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Research and development

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FY07 Global Citizenship Report

» Introduction
» Global citizenship at HP
» Ethics and compliance
» Supply chain responsibility
» Climate and energy
» Product reuse and recycling
» Product innovation
» Research and development
» Industry standards
» Materials
» Packaging
» Accessibility
» Goals
» Operations
» Privacy
» Employees
» Social investment
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» HP Labs: Creating the future

Rising energy costs, soaring demand for computing and the growing urgency of climate change are reshaping the IT industry. Our research and development (R&D) functions are charged with innovating the next generation of technology products and services that meet shifting customer needs while protecting the environment, safeguarding personal information and privacy, and addressing the disposal challenge posed by the increasing volume of electronics entering the waste stream.

We conduct R&D to support HP’s business strategy in our three core areas: personal systems, imaging and printing, and enterprise storage and servers. This work includes research into areas related to global citizenship, such as accessibility, privacy, material use, data center energy use, and the energy efficiency and recyclability of our products. We also focus resources on improving services such as computer modeling for IT integration and economic forecasting. Last year, HP invested $3.6 billion in R&D.

HP Labs, our central research organization, has made numerous advances in energy-aware computing since the early 1990s. It developed innovative solutions for data centers, including Dynamic Smart Cooling and Data Center Thermal Assessment Services, as well as energy-adaptive displays, better ways to keep chips cool and HP Halo Telepresence Solutions video conferencing that reduces the need for business travel by replicating the feel of a face-to-face meeting.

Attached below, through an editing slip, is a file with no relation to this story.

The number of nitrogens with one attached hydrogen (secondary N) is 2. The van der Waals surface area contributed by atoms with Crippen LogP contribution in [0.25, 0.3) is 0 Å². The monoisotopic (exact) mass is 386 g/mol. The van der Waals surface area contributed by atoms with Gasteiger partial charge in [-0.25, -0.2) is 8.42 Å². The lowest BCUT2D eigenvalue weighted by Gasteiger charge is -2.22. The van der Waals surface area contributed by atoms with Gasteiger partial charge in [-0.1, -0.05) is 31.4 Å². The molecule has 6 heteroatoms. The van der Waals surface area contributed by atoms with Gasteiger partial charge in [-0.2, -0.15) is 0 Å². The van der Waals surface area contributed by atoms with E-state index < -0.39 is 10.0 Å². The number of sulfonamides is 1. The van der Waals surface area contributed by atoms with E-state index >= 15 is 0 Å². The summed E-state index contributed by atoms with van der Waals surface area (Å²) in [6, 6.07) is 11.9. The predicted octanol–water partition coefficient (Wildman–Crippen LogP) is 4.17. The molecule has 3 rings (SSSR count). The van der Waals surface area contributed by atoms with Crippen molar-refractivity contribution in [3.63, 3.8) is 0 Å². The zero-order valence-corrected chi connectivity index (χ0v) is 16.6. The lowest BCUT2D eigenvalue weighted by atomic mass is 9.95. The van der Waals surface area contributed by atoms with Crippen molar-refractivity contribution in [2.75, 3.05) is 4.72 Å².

We continually review emerging technologies and consider their potential use in our products. The most notable example is nanotechnology, which HP has been researching since 1995. Nanotechnology is the application of science and technology using materials between one ten-thousandth and one millionth of a millimeter in size. It has the potential to transform computing and other technologies. Possible applications in IT include low-power nano-scale electronics, inexpensive and efficient solar cells, and optical conduits that could replace metal wires. Other potential uses include new types of sensors for use in environmental monitoring, health care, and security functions such as checking for explosives and biological agents, and privacy assurance using biometric identification.

Below are two additional examples of HP innovation related to our global citizenship activities.

  • In many emerging markets, television is more widespread than the Internet. HP Labs India has developed technology that will allow television broadcasters to transmit printable information as well as television programs through their existing networks. Users will need a printer connected to a television or Internet-connected computer, if available. The technology is being tested for broadcasting information such as distance learning materials, public health information, farming techniques and instructions during emergency situations. This could increase access and usage of these vital community resources.
  • In September 2007, HP Labs and HP Government Affairs hosted an annual HP technology day in Brussels,"Software and Society: Cyber-warfare, Environmental Footprinting, Mediascapes." We presented our approach to helping society address data protection and privacy issues, how modeling tools can aid understanding of the environmental impact of complex systems, and how HP is bringing location-based experiences (called “mediascapes”) to market.

Visit HP Labs for additional information about innovation for the environment.



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